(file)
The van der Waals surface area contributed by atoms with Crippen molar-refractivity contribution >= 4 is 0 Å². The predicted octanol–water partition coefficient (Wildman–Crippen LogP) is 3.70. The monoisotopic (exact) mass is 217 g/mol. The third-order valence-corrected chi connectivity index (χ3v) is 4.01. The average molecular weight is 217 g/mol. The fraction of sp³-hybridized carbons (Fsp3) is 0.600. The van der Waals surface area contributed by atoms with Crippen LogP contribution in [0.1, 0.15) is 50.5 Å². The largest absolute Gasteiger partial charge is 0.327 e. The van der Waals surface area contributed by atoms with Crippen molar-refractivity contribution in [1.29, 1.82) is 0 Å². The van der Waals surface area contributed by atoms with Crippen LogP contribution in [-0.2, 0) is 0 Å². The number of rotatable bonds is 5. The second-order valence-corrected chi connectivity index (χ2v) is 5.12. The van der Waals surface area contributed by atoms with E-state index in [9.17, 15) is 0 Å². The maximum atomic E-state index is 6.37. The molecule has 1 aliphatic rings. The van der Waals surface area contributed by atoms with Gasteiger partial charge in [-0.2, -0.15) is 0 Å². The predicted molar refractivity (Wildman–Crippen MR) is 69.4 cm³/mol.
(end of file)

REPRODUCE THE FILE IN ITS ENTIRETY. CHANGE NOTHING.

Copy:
The van der Waals surface area contributed by atoms with Crippen molar-refractivity contribution >= 4 is 0 Å². The predicted octanol–water partition coefficient (Wildman–Crippen LogP) is 3.70. The monoisotopic (exact) mass is 217 g/mol. The third-order valence-corrected chi connectivity index (χ3v) is 4.01. The average molecular weight is 217 g/mol. The fraction of sp³-hybridized carbons (Fsp3) is 0.600. The van der Waals surface area contributed by atoms with Crippen LogP contribution in [0.1, 0.15) is 50.5 Å². The largest absolute Gasteiger partial charge is 0.327 e. The van der Waals surface area contributed by atoms with Crippen molar-refractivity contribution in [1.29, 1.82) is 0 Å². The van der Waals surface area contributed by atoms with Crippen LogP contribution in [-0.2, 0) is 0 Å². The number of rotatable bonds is 5. The second-order valence-corrected chi connectivity index (χ2v) is 5.12. The van der Waals surface area contributed by atoms with E-state index in [9.17, 15) is 0 Å². The maximum atomic E-state index is 6.37. The molecule has 1 aliphatic rings. The van der Waals surface area contributed by atoms with Gasteiger partial charge in [-0.2, -0.15) is 0 Å². The predicted molar refractivity (Wildman–Crippen MR) is 69.4 cm³/mol.